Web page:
Connecting Crouch End and Hornsey with news, views and information
Has anyone else noticed the surge in the Magpie population in Crouch End? The cacophony they produce from 3.30am is unbearable and they've taken to perching on my bedroom window sill which makes it worse.It continues throughout the day. Anyone else suffering? I understand they are vermin and can be culled. Anyone know anyone who'd do it?
It's not just Crouch End, Magpies seem to thrive in modern conditions. My mother's house in the country is surrounded by them. Maybe it's due to the way we dispose of rubbish nowadays - the same sort of thing that has empowered urban foxes?
There seems to be some disagreement about whether the increase in magpies (and crows and jackdaws) is a cause of the decrease in songbirds. The 3:30 a.m. dawn chorus used to be blackbirds and other songbirds. For a time it was not, but is beginning to be again, at least down this street.
On the side of the culler is Songbird Survival who are totally convinced that magpies kill songbirds. On the side of the magpies are the RSPB and BTO as set out on this Springwatch page. There was atrial cull but I don't know the result.
But if you are just fed up with the noise, buy an airgun, or get one of these traps. I think the bait is a live magpie.
We are long term observers of the bird populations over the years, and recently we started actively culling magpies. There is incontrovertible national evidence that the corvid population (magpies, crows, jackdaws etc) has increased tremendously whilst songbird populations have decreased, some by 90% in a generation see http://www.songbird-survival.org.uk. Magpies/crows are carnivores and their favourite food in spring is baby songbirds, of that there is no doubt. Every time I hear magpies cackle I know any live chicks nearby are in danger. Whilst the RSPB has to live up to its name and protect birds in general, so can't actively encourage culling of corvids, research studies clearly show that the only way to 'save songbirds' is to control their predators. No studies have been done in cities, but we know for 25 years' experience living in Fairfield Road that songbird numbers have crashed and corvid numbers soared - in the cities the sound of songbirds now is rare and cackles and caws common. 4 years ago I was so upset by the daily dawn raids by magpies of the blackbird's nest in our tree that we vowed to act. 3 years ago we started to control corvids from our garden, using a Larsen trap, which we now do each spring (mid March - June). There are SO many magpies around that we deal with about 25 each year. We also make use of our airgun when appropriate (ie within our own land boundary) if the Larsen trap isn't operating. The difference locally is tremendous. Now we hear songbirds all day long in the street and the garden, and they wake us up with their lovely dawn chorus, with only the occasional visiting magpie. We've seen an increase in both number and variety of songbirds, which is fantastic. I'm very happy to provide advice on running a Larsen trap - see page 14 of the Songbird Survival newsletter for my article http://www.songbird-survival.org.uk/cms-assets/documents/113365-562.... If you have a lot of local magpies it may still be worth operating it this year if there are any local songbird chicks left to save. Other things you can do next spring to control corvids and give your local songbirds a chance are to 1) have a bird feeder in the garden (squirrel and pigeon proof!) and/or 2) put up a bird box to give songbirds somewhere safe to nest., although that's only any use for birds who nest in crevices.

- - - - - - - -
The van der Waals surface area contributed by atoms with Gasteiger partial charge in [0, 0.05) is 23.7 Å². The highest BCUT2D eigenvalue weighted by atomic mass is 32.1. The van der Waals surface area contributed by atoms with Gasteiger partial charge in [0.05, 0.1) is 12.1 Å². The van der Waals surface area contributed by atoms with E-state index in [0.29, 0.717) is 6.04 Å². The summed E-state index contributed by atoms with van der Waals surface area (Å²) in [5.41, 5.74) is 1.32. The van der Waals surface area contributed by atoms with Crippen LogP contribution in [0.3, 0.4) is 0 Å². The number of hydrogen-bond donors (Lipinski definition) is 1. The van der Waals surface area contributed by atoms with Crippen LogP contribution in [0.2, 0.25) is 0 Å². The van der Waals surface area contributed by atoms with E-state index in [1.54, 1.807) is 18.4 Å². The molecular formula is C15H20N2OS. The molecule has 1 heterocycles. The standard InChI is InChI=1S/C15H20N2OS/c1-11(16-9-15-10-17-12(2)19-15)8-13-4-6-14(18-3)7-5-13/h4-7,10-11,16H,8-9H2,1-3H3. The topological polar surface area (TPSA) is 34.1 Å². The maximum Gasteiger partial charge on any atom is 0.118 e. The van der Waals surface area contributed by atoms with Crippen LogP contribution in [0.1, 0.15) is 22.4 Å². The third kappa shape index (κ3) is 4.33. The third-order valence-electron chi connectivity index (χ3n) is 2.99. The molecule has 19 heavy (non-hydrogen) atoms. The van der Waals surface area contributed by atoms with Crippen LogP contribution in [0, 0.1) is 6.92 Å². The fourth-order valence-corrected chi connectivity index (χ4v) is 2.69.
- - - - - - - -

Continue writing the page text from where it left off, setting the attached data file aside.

PS the RSPB admits they cull corvids in their own bird reserves, so even they concede that magpies kill songbirds and need to be controlled if their population is disproportionate.
Ok so I'll buy a Larsen trap. How do you catch the first live bait? And how do you despatch the caught? Could you email me? firstname.lastname@example.org Many thanks